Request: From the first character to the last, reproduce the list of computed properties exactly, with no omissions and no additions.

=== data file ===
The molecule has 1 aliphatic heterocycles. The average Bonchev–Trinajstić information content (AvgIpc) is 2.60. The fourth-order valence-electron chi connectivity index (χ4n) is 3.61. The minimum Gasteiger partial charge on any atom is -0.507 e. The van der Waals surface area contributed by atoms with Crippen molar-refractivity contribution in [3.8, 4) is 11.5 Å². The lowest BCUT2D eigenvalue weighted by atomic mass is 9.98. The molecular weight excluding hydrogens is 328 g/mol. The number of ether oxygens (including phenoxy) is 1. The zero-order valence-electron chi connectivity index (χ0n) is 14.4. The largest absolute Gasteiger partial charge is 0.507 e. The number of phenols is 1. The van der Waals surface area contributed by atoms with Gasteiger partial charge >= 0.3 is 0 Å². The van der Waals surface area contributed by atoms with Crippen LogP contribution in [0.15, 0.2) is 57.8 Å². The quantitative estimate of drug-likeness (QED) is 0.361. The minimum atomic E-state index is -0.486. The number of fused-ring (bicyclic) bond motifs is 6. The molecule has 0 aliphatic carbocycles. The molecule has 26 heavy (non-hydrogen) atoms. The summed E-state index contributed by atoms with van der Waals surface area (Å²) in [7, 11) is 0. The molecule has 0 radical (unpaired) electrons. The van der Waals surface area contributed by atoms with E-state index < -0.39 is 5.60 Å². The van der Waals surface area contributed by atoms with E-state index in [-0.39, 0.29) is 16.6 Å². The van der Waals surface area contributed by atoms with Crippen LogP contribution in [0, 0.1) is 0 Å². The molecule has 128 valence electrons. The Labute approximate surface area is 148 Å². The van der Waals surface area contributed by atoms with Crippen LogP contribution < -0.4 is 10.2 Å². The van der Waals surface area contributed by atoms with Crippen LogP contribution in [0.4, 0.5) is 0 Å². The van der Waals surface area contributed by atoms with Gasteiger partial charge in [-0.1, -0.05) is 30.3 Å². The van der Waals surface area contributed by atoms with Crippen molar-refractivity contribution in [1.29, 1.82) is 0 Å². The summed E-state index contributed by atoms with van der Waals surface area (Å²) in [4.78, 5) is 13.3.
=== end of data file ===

The molecule has 1 aliphatic heterocycles. The average Bonchev–Trinajstić information content (AvgIpc) is 2.60. The fourth-order valence-electron chi connectivity index (χ4n) is 3.61. The minimum Gasteiger partial charge on any atom is -0.507 e. The van der Waals surface area contributed by atoms with Crippen molar-refractivity contribution in [3.8, 4) is 11.5 Å². The lowest BCUT2D eigenvalue weighted by atomic mass is 9.98. The molecular weight excluding hydrogens is 328 g/mol. The number of ether oxygens (including phenoxy) is 1. The zero-order valence-electron chi connectivity index (χ0n) is 14.4. The largest absolute Gasteiger partial charge is 0.507 e. The number of phenols is 1. The van der Waals surface area contributed by atoms with Gasteiger partial charge >= 0.3 is 0 Å². The van der Waals surface area contributed by atoms with Crippen LogP contribution in [0.15, 0.2) is 57.8 Å². The quantitative estimate of drug-likeness (QED) is 0.361. The minimum atomic E-state index is -0.486. The number of fused-ring (bicyclic) bond motifs is 6. The molecule has 0 aliphatic carbocycles. The molecule has 26 heavy (non-hydrogen) atoms. The summed E-state index contributed by atoms with van der Waals surface area (Å²) in [7, 11) is 0. The molecule has 0 radical (unpaired) electrons. The van der Waals surface area contributed by atoms with E-state index < -0.39 is 5.60 Å². The van der Waals surface area contributed by atoms with E-state index in [-0.39, 0.29) is 16.6 Å². The van der Waals surface area contributed by atoms with Crippen LogP contribution in [0, 0.1) is 0 Å². The molecule has 128 valence electrons. The Labute approximate surface area is 148 Å². The van der Waals surface area contributed by atoms with Crippen LogP contribution < -0.4 is 10.2 Å². The van der Waals surface area contributed by atoms with Crippen LogP contribution in [0.4, 0.5) is 0 Å². The van der Waals surface area contributed by atoms with Gasteiger partial charge in [-0.1, -0.05) is 30.3 Å². The van der Waals surface area contributed by atoms with Crippen molar-refractivity contribution in [1.29, 1.82) is 0 Å². The summed E-state index contributed by atoms with van der Waals surface area (Å²) in [4.78, 5) is 13.3.